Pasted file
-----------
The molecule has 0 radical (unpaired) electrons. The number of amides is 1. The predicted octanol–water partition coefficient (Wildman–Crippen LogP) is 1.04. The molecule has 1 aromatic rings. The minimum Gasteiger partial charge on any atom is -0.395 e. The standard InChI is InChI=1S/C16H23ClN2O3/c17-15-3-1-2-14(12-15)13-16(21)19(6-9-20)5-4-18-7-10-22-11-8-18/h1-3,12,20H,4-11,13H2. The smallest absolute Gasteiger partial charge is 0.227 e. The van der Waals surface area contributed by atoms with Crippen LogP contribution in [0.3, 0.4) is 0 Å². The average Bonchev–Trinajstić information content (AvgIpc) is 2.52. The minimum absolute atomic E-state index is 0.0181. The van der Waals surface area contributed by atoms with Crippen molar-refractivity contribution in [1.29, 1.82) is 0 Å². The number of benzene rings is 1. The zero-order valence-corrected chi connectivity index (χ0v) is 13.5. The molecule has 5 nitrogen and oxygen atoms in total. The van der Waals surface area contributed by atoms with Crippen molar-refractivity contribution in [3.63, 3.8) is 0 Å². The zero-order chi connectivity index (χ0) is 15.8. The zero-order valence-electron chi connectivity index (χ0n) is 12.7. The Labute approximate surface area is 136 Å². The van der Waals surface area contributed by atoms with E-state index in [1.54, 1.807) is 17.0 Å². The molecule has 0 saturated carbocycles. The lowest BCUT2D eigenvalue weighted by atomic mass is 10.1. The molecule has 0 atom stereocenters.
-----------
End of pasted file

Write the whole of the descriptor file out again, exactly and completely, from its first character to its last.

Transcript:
The molecule has 0 radical (unpaired) electrons. The number of amides is 1. The predicted octanol–water partition coefficient (Wildman–Crippen LogP) is 1.04. The molecule has 1 aromatic rings. The minimum Gasteiger partial charge on any atom is -0.395 e. The standard InChI is InChI=1S/C16H23ClN2O3/c17-15-3-1-2-14(12-15)13-16(21)19(6-9-20)5-4-18-7-10-22-11-8-18/h1-3,12,20H,4-11,13H2. The smallest absolute Gasteiger partial charge is 0.227 e. The van der Waals surface area contributed by atoms with Crippen LogP contribution in [0.3, 0.4) is 0 Å². The average Bonchev–Trinajstić information content (AvgIpc) is 2.52. The minimum absolute atomic E-state index is 0.0181. The van der Waals surface area contributed by atoms with Crippen molar-refractivity contribution in [1.29, 1.82) is 0 Å². The number of benzene rings is 1. The zero-order valence-corrected chi connectivity index (χ0v) is 13.5. The molecule has 5 nitrogen and oxygen atoms in total. The van der Waals surface area contributed by atoms with Crippen molar-refractivity contribution in [3.63, 3.8) is 0 Å². The zero-order chi connectivity index (χ0) is 15.8. The zero-order valence-electron chi connectivity index (χ0n) is 12.7. The Labute approximate surface area is 136 Å². The van der Waals surface area contributed by atoms with E-state index in [1.54, 1.807) is 17.0 Å². The molecule has 0 saturated carbocycles. The lowest BCUT2D eigenvalue weighted by atomic mass is 10.1. The molecule has 0 atom stereocenters.